As I mentor a number of journalists from three continents under the auspices of the International Centre for Journalists, we occasionally get to meet physically for a week or two for some practical fieldwork.
That is how we found ourselves in Geneva at the time when the 71st World Health Assembly was taking place.
The assembly was attended by two national presidents, of the Swiss Confederation and of the Republic of Rwanda. WHO Director General Dr Tedros Adhanom Ghebreyesus showered praise on President Paul Kagame for having shown that even at low income levels, universal health coverage can be achieved, as coverage in Rwanda is now at 90 per cent.
Briefly explaining how Rwanda did it, President Kagame said that community-based health insurance now meets two-thirds of the country’s medical bills while government foots the rest.
He cited other African countries on the way to attaining universal health coverage such as Kenya, Ghana and Morocco, saying that universal access to healthcare frees people to plan their future with confidence.
President Kagame pointed out that the practice of paying for medical care out of pocket is a source of impoverishment. (Indeed, how do you stick to your investment plans if you have to raid your savings or even incur debt whenever you or a loved one falls sick?)
WHO’s Dr Tedros also praised Kenya for its commitment to achieving universal coverage before 2022. He described President Uhuru Kenyatta’s consultations with him about attaining his commitment to provide all Kenyans with health cover before the end of his second and last term of office.
In all, Kenya’s Health Ministry has been allocated Ksh90 billion ($900 million) in the new financial year, up from Ksh54 billion ($540 million) for FY 2017-18. Significantly, Uhuru is also determined to deliver half a million affordable houses in the same period, and has thus allocated Ksh32 billion ($320 million) to the Housing Department, up from Ksh15.7 billion ($157 million). Of course quality housing enhances good health as it reduces respiratory problems among other things.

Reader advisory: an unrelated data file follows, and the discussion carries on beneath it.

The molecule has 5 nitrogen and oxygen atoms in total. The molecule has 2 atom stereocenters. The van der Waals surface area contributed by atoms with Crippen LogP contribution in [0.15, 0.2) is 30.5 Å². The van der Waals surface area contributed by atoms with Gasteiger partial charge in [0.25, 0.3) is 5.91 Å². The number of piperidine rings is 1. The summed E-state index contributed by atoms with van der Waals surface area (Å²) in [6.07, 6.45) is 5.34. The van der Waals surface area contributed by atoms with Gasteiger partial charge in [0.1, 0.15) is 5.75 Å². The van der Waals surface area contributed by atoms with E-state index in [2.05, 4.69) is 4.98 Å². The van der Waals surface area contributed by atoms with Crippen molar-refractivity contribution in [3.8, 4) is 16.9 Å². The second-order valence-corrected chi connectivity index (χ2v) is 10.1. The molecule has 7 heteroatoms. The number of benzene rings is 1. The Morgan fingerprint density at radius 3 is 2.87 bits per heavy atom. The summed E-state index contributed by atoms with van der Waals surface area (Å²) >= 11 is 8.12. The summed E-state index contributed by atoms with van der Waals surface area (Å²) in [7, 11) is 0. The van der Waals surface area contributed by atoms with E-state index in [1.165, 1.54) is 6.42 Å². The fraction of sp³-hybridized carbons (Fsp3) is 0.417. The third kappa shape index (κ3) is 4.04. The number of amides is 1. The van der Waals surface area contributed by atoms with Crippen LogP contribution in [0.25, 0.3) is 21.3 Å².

Coming out of that World Health Assembly, my heart was swelling with pride at being an East African. I reflected on President Kagame’s words about out-of-pocket payments for medical care and its role in entrenching poverty.
I recalled that Dr Tedros proudly reporting that women had taken up 64 per cent of WHO’s senior positions, but quickly adding that Rwanda had already achieved that percentage of women in its parliament. I also recalled individual cases of Kenyans who had their medical bills sorted out to a big extent by their National Hospital Insurance Fund.
But above all, I kept reflecting on the realisation that a country does not have to wait to become very rich before aiming at universal health coverage for its people.
The realisation then hit me that some countries that spend millions of dollars sending a few of their VIPs abroad on medical tourism could actually use a small fraction of that money to pay insurance cover for those VIPs and then spend the balance on improving health care access for their people.
Then I told myself that if anybody in Geneva asked me where I come from, I would say, truthfully, from somewhere between Kenya and Rwanda.
Joachim Buwembo is a Kampala-based journalist. Email:[email protected]